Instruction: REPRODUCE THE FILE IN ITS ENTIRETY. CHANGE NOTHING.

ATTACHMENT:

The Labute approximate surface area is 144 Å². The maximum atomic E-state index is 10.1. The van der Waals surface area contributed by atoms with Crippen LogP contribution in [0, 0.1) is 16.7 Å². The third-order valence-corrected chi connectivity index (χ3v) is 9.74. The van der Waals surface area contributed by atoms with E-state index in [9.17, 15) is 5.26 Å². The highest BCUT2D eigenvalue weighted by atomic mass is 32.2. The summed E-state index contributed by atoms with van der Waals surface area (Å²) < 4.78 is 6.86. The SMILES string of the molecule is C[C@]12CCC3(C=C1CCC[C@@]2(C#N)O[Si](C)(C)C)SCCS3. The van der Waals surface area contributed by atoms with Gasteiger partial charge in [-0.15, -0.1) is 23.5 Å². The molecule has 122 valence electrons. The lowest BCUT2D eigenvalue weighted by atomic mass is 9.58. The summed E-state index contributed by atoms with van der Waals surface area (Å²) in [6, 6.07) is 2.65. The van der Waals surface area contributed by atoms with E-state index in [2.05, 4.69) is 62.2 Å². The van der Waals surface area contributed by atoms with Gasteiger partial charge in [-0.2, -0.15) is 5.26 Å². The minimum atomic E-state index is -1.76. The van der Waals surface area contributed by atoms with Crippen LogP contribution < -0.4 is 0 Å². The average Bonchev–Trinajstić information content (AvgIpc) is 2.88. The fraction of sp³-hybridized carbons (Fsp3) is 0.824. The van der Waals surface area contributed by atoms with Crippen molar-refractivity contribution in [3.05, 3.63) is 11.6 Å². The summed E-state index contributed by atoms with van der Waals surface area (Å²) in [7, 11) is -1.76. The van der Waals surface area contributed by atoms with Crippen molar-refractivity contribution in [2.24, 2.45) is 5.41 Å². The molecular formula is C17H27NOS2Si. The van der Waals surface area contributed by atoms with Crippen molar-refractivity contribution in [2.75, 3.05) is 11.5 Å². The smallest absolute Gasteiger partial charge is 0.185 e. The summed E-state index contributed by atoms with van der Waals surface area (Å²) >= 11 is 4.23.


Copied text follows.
The Labute approximate surface area is 144 Å². The maximum atomic E-state index is 10.1. The van der Waals surface area contributed by atoms with Crippen LogP contribution in [0, 0.1) is 16.7 Å². The third-order valence-corrected chi connectivity index (χ3v) is 9.74. The van der Waals surface area contributed by atoms with E-state index in [9.17, 15) is 5.26 Å². The highest BCUT2D eigenvalue weighted by atomic mass is 32.2. The summed E-state index contributed by atoms with van der Waals surface area (Å²) < 4.78 is 6.86. The SMILES string of the molecule is C[C@]12CCC3(C=C1CCC[C@@]2(C#N)O[Si](C)(C)C)SCCS3. The van der Waals surface area contributed by atoms with Gasteiger partial charge in [-0.15, -0.1) is 23.5 Å². The molecule has 122 valence electrons. The lowest BCUT2D eigenvalue weighted by atomic mass is 9.58. The summed E-state index contributed by atoms with van der Waals surface area (Å²) in [6, 6.07) is 2.65. The van der Waals surface area contributed by atoms with E-state index in [2.05, 4.69) is 62.2 Å². The van der Waals surface area contributed by atoms with Gasteiger partial charge in [-0.2, -0.15) is 5.26 Å². The minimum atomic E-state index is -1.76. The van der Waals surface area contributed by atoms with Crippen LogP contribution < -0.4 is 0 Å². The average Bonchev–Trinajstić information content (AvgIpc) is 2.88. The fraction of sp³-hybridized carbons (Fsp3) is 0.824. The van der Waals surface area contributed by atoms with Crippen molar-refractivity contribution in [3.05, 3.63) is 11.6 Å². The summed E-state index contributed by atoms with van der Waals surface area (Å²) in [7, 11) is -1.76. The van der Waals surface area contributed by atoms with Crippen molar-refractivity contribution in [2.24, 2.45) is 5.41 Å². The molecular formula is C17H27NOS2Si. The van der Waals surface area contributed by atoms with Crippen molar-refractivity contribution in [2.75, 3.05) is 11.5 Å². The smallest absolute Gasteiger partial charge is 0.185 e. The summed E-state index contributed by atoms with van der Waals surface area (Å²) >= 11 is 4.23.